The scope of our review with respect to water and sanitation facilities related to management of menstruation in schools was limited. Our criteria excluded papers related to the availability of sanitary napkins in schools. Though there is a large body of evidence within this field, and the outcomes related to it are critical in understanding the role of menstruation on school performance and absenteeism, it was outside the scope of this review. The available evidence supports the claim that a lack of water and sanitation facilities to manage menstruation in schools leads to discomfort and avoidance of school during menstruation. Freeman et al., have shown a decrease in absenteeism among girls after water and hygiene interventions [4]. This is particularly significant in light of high drop-out rates among young women in many developing countries [54]. The relationship between education and women’s health, economic success and educational status has been documented [55]. Measures that enable women and girls to continue attendance in educational environments are essential to achieving the Millennium Development Goals of universal education and promoting women’s gender equality and empowerment.

This review revealed areas for future research. Future studies should examine the relationship between drinking water and sanitation provision in schools. It has been suggested in the literature that a link may exist between unwillingness to drink water at school in order to avoid using unsanitary school toilets [50]. This interaction could lead to insufficient hydration and corresponding health effects [50]. In addition, chemical contaminants such as lead have the potential to impact children’s development, yet little research exists on their prevalence in schools. This is particularly important in resource-poor settings, considering that all studies on this topic were conducted in the United States. In addition, it is unclear whether interventions in the school have the potential to impact the hygiene behaviors of caregivers at home. Blanton et al., found a significant increase in household water treatment practices that was sustained over one year after their intervention in Kenya [17]. However in their study, Freeman and Clasen found no significant differences in household uptake of water treatment practices one year after their school intervention in India [27]. High quality studies of programs targeted at water and sanitation access in schools that monitor the costs, benefits, sustainability and long-term impact on student and caregiver behavior are areas that could be further explored to usefully supplement this body of literature.

Potential errors in study identification and inclusion were mitigated by including a secondary reviewer. As studies were limited in number, used diverse methods and metrics and were conducted in various countries, findings may not be generalizable. No attempt was made to weight the value of the findings of studies according to study quality.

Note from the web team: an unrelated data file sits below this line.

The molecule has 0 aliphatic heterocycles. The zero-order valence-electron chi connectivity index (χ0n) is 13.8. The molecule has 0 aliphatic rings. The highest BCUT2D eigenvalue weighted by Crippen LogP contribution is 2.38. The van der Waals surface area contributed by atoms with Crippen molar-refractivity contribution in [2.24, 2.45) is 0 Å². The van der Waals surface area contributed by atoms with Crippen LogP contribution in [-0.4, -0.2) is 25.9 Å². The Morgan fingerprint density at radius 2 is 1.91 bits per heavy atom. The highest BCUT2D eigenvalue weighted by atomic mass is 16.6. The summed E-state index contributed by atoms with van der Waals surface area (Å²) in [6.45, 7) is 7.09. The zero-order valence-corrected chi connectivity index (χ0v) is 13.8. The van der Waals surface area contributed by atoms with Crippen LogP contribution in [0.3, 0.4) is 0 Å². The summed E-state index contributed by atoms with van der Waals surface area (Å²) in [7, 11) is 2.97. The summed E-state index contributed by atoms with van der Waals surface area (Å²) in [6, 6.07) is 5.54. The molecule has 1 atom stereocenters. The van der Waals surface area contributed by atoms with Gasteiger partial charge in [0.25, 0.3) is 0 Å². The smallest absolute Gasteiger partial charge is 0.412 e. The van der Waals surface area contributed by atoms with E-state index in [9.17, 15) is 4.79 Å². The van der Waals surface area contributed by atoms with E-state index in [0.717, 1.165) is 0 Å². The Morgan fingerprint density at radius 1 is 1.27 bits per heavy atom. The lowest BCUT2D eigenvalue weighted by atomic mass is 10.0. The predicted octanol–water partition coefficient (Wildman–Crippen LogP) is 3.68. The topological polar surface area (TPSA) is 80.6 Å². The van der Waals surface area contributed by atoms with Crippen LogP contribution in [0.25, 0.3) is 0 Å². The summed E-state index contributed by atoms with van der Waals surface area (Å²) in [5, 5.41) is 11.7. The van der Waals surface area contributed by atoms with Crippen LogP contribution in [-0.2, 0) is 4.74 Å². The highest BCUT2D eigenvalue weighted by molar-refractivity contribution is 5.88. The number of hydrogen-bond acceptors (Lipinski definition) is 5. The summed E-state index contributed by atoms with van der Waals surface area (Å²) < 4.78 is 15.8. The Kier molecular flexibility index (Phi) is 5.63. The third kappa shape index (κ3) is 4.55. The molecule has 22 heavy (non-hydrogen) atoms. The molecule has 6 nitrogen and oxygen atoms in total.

The World Health Organization has issued guidelines for water, sanitation, and hygiene implementation in schools in low cost settings [56]. Implementation of these regulations at the national level could result in improved water and sanitation conditions in schools. Such regulations would serve to overcome barriers to education, particularly in low resource settings where schools, teachers, and administrators may not recognize the potential impact of water and sanitation on health and education.

5. Conclusions

This review identified the health and educational effects of water and sanitation in schools. The goal of the review was to catalogue and characterize existing studies in the field. The review concluded that studies document higher rates of infectious, gastrointestinal, neuro-cognitive and psychological illnesses where school children were exposed to inadequate water and sanitation facilities. Potential areas for future research were identified. The evidence of widespread inadequate facilities suggests that greater resources and attention need to be invested in this field by school management, bureaucrats and multilateral and civil society organizations.

The overall reasoning behind attention to water and sanitation in schools is logical. Respiratory and gastrointestinal diseases are one of the leading causes of death for children globally [57]. The evidence summarized in this paper supports there being a link between gastrointestinal and other diseases has important implications for children’s health worldwide. In order to achieve universal access to education as a right for all children, the underlying factors of water and sanitation provision in the school environment and their impacts on health and educational outcomes must be addressed through more rigorous investigation, political attention, and effective intervention.

Acknowledgements

The authors would like to thank the librarians who assisted with the research associated with this publication, Eva Rehfuess of the University of Munich’s Institute for Medical Informatics, Biometry and Epidemiology, Alan Kinlaw of the UNC Epidemiology Department, Claudia Gollop of UNC School of Information and Library Science, and Mark Sobsey of the UNC Environmental Sciences and Engineering Department for all of their support and assistance with this publication. The University of North Carolina at Chapel Hill’s Libraries provided support for open access publication.

Conflict of Interest

The authors declare no conflict of interest.